Vincenzo Nibali and his younger brother Antonio before the start of the GP di Camaiore.
view thumbnail gallery
Italian prepares for Paris-Nice at the GP di Camaiore
Vincenzo Nibali's paternity leave has come to an end and the Astana team leader is back racing as he gradually prepares to take on Chris Froome at the Tour de France.
Nibali's wife Rachele gave birth to Emma on February 28, with the 2013 Giro d’Italia winner was present at the birth after returning home from the Tour of Oman and a get-together of the Italian national team. Despite some sleepless nights at home in Lugano, Nibali travelled to Tuscany for today's GP di Camaiore to line-up alongside his younger brother Antonio before heading to France for Paris-Nice.
Both the Nibali brothers left the family home in Messina, Sicily to race in Tuscany as juniors. Antonio is only 21 and is riding for the Marchiol Emisfero Continental team.
"It's hard to leave home and your newly-born daughter to go to a race but I wanted to ride the GP di Camaiore for lot of reasons," Nibali told Cyclingnews and Gazzetta dello Sport before the start of the race.
"I've won in it the past and it's the very first race that I'm able to ride with my brother Antonio. My parents are also here after being in Lugano to see the baby. It's special for them to see their sons racing together.
“It's also nice that we're racing together in Tuscany, where we both began our careers as juniors after leaving home."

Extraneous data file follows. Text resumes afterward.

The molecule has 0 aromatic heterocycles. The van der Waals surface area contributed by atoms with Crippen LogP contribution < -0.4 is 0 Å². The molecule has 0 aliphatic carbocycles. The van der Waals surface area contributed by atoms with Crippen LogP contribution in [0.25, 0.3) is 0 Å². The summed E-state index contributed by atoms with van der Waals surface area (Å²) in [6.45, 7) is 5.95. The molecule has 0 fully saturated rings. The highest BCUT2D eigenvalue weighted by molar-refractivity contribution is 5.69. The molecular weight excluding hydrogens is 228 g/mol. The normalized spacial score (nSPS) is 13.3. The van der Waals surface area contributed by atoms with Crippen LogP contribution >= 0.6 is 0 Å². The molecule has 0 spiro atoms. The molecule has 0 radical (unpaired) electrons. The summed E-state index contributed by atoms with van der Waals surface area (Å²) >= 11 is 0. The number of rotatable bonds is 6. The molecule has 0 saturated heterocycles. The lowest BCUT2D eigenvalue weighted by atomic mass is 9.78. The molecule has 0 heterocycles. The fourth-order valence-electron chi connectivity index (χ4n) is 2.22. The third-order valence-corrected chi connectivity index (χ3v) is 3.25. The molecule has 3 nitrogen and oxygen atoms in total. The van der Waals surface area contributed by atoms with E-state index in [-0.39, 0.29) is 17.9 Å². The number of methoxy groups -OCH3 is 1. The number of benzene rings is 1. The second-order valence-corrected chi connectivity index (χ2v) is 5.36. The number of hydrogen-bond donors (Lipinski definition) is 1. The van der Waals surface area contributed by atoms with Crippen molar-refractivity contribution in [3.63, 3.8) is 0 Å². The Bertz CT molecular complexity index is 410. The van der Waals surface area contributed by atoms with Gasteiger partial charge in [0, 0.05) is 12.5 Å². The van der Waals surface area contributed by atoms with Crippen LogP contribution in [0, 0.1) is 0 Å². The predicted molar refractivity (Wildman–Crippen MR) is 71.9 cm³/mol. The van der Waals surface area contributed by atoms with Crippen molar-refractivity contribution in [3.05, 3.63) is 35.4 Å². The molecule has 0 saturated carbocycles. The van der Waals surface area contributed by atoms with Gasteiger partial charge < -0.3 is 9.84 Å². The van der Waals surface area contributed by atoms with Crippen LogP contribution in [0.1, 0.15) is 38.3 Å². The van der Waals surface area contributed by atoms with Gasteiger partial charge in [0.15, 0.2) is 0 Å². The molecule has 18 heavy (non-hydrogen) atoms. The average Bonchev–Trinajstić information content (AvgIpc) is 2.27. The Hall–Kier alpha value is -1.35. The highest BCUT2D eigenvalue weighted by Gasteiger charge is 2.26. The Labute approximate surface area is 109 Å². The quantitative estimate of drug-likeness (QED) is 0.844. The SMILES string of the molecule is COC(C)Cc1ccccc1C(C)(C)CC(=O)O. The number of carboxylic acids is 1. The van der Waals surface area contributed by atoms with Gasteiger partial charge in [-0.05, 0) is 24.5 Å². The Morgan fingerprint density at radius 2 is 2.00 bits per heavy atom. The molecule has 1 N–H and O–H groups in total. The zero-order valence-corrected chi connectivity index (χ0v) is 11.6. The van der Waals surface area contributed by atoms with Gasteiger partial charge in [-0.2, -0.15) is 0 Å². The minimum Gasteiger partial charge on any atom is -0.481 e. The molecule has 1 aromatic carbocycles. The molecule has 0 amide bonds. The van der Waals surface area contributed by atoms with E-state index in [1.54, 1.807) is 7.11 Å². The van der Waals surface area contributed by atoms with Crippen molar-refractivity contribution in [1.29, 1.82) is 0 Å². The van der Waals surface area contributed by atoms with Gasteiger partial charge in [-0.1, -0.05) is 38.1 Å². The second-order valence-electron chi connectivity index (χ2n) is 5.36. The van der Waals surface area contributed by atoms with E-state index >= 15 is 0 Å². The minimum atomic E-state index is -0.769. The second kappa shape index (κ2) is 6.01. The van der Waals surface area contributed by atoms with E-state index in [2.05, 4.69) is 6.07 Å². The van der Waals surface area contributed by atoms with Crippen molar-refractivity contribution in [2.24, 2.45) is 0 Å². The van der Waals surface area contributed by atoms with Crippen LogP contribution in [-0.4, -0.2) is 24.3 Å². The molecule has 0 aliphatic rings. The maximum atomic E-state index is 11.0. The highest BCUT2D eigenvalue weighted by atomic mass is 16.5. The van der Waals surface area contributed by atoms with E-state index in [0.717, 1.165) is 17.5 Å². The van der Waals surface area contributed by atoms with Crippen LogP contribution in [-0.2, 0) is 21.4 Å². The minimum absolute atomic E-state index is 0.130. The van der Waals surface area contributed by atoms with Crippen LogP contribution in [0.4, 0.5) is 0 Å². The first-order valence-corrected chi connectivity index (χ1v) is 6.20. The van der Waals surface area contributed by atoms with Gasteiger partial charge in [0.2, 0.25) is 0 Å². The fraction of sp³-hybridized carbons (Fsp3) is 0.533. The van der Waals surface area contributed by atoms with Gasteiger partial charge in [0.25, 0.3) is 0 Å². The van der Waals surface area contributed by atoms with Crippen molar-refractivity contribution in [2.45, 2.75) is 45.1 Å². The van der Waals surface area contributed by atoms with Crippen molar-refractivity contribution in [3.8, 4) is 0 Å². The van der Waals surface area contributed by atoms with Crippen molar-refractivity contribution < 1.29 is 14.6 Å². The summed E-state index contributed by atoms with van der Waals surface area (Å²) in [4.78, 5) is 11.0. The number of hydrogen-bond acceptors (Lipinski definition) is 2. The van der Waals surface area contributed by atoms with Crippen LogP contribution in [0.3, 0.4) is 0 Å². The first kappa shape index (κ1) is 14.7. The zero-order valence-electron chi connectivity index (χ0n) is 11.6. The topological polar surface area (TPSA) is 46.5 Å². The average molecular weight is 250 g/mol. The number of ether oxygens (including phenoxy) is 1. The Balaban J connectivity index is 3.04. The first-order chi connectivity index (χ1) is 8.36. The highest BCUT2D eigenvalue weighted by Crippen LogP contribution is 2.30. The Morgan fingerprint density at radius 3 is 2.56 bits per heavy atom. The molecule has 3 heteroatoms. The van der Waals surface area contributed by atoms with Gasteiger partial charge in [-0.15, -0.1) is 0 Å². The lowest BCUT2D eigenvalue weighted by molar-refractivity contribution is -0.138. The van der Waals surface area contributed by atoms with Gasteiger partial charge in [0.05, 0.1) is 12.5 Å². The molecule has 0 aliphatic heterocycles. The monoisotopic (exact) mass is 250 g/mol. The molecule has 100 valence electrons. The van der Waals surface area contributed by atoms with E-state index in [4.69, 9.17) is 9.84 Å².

Nibali talked emotionally about his newly-born daughter, even if the birth had affected his training and his sleep.
"It's been a busy few days, it hasn't been easy but becoming a father is an immense feeling of joy and happiness," Nibali said.
"I was at the birth. It was a lot harder for my wife than for me but it was a special moment and fortunately both of them are fine. Emma weighed 3.35kg and was 50.5cm long, that's pretty big.
"The birth has meant I haven't been able to train consistently well but that's natural. My form’s not great but riding the Tour of Oman was important and helped me a lot. Now I've got to watch my weight and gradually build my form for April. It's important for me to peak for the Ardennes, for the Amstel Gold Race, Flèche Wallonne and Liège-Bastogne-Liège."
Not avoiding Froome
Nibali dominated Tirreno-Adriatico in 2013, winning 'the race of the two seas' for a second consecutive season after defeating Chris Froome (Team Sky) with an audacious attack in the rain.
Much to the ire of Tirreno-Adriatico organiser RCS Sport, Nibali and his Astana team has opted to ride Paris-Nice this time around. It means Nibali will also avoid facing Froome and other Tour de France rivals such as Alberto Contador (Tinkoff-Saxo).
"It was a logical choice to ride Paris-Nice. There was no polemic with the organisers," Nibali insisted.
"I've ridden Tirreno-Adriatico for the last few years but this year I'm targeting the Tour de France and so it makes sense to get a taste of the French roads before July.
“I'm not avoiding Froome. If I was worried about Froome and people comparing me with him, I wouldn't have ridden the Tour of Oman. I'm not worried about what other riders do and the races they ride. I know what I've got to do to be at my best for July.
"The fact that Froome won Oman and I was a bit off the pace doesn't worry me. I've seen how he's going and how he's been training. That motivates me but I won't be getting stressed out about trying to match him. I'll do my own training, stay cool and be ready for the big races, the races that really matter."
Back to top